Buy Nothing Day: An antidote to Black Friday overconsumption?
Aden-Jay Wood

The fourth Friday in November is usually when millions of people rush to stores across the world to try to get the best deals they can find. 

The day, otherwise known as Black Friday, is usually a huge boost for shops and economies in the run up to Christmas, but this year, amid the pandemic, most of the shopping will be done online. 

However, a movement is rallying against the day, saying it should be a time to acknowledge overconsumption and not to purchase items just because they are cheaper than they usually are.

Buy Nothing Day was started in 1992 and is held on the day following U.S. thanksgiving in North America, Sweden, Finland and the UK. Everywhere else, it is held 24 hours later.



The movement's followers are calling for people to boycott Black Friday, not least because of its negative impact the planet – especially during the COVID-19 pandemic, when lockdown measures have positively affected some aspects of environmental change. 

Roberta Lee, a sustainable stylist and advocate of the day, said: "I believe it's something around the region of 80 percent of items that are purchased during these Black Friday frenzies do have a very short shelf life and often end up in landfill or are very poorly recycled very shortly after they've been purchased. So we want to avoid that while the pandemic is happening, while everybody's at home."

She added: "Those of us who are sort of aware about the environment, we've been able to notice there has been a slight change in the environmental conditions. And a lot of that can continue to recover as long as we don't go into mindless consumption, which ultimately ends up going back into landfill and damaging and polluting our planet."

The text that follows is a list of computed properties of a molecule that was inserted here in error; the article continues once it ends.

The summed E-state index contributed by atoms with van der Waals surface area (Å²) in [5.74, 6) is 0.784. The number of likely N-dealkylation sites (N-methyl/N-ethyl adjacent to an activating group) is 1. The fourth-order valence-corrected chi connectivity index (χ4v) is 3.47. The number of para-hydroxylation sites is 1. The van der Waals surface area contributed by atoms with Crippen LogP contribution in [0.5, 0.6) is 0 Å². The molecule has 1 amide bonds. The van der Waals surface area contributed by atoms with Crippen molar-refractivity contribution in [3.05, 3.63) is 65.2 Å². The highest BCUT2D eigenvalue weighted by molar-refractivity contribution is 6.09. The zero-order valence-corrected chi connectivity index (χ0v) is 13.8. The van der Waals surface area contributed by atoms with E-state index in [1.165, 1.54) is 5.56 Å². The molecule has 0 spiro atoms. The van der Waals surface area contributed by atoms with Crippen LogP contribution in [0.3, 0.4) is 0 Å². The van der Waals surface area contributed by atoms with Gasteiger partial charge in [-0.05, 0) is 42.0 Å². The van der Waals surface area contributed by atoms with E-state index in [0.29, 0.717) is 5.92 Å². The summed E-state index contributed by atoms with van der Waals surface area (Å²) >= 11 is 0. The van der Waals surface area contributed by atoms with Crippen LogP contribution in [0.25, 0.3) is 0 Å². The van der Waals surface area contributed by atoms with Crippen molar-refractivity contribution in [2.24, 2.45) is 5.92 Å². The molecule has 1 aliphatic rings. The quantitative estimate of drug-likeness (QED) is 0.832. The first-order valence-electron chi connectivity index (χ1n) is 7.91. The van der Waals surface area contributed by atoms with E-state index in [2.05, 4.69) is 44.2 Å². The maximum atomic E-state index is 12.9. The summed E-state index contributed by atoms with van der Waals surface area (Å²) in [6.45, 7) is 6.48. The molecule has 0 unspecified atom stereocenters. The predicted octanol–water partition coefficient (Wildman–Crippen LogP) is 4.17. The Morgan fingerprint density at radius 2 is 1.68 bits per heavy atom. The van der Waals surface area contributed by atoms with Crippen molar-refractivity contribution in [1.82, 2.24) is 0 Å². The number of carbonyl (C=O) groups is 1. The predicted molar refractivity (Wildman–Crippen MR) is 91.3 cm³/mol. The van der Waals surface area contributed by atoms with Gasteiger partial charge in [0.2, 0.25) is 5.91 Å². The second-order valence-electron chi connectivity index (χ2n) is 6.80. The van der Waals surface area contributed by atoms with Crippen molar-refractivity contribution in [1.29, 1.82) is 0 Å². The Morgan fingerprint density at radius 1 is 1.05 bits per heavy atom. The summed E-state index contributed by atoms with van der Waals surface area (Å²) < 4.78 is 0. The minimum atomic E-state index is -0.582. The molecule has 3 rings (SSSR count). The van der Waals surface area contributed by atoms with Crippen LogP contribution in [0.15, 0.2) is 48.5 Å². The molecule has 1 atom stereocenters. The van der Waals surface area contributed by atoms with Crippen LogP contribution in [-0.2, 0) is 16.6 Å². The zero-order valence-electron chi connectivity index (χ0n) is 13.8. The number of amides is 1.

There are many alternatives out there to purchasing goods during Black Friday sales, Lee explains.

"We are so conditioned to believe that we have to have ownership of things and actually there's a new wave, there's a brand new generation of people who are really kind of going down the rental market. The rental and sharing economy is really starting to take off," she says. 

"And there is something else which is even better than not buying anything or renting. It's actually thinking about giving back - so, acts of kindness and acts of service that don't cost anything. It's a really nice opportunity to think about what you can do without having to spend money," she added.


Roberta Lee has urged people to think before they make 'impulse' purchases during Black Friday. /AP

Roberta Lee has urged people to think before they make 'impulse' purchases during Black Friday. /AP


Due to the level of global backing for days such as Black Friday, it may be difficult for Buy Nothing Day to directly compete. However, Lee has come up with an alternative way that could make the event more successful in the future. 

"Telling people to just stop buying point blank is quite a difficult message. But I think the effectiveness of this day would be better if the day was moved before Black Friday so that people could think about what they're doing and not buying and then not move straight into impulsive consumption the day that followed," she said.

Lee, who bought herself nothing for 12 months in order to save up for something that would last much longer, has urged people to think before they make "impulse" purchases.  

"If you can actually stop and think without sort of jumping into a bargain. The temptation to buy that handbag with its 70 percent off at the moment. Knowing that offer is going to be gone could tempt you to do it. But if the day before or the week before, you've actually sat down and thought about what you really want, what you really need, what's best to gift, then actually you'll be going into it with much more of a conscious attitude," the stylist said. 

"I think we can all agree that the more stuff you have, the more stressful life becomes ... actually your stuff starts to own you and it starts to control your life and prevents you from doing things. So, for me, it was very liberating by kind of stopping the impulsive shopping," she added.

The hope for those advocating Buy Nothing Day is that overconsumption will slowly begin to decrease on every day of the year and not just during Black Friday. 

Video editing: Ben Wildi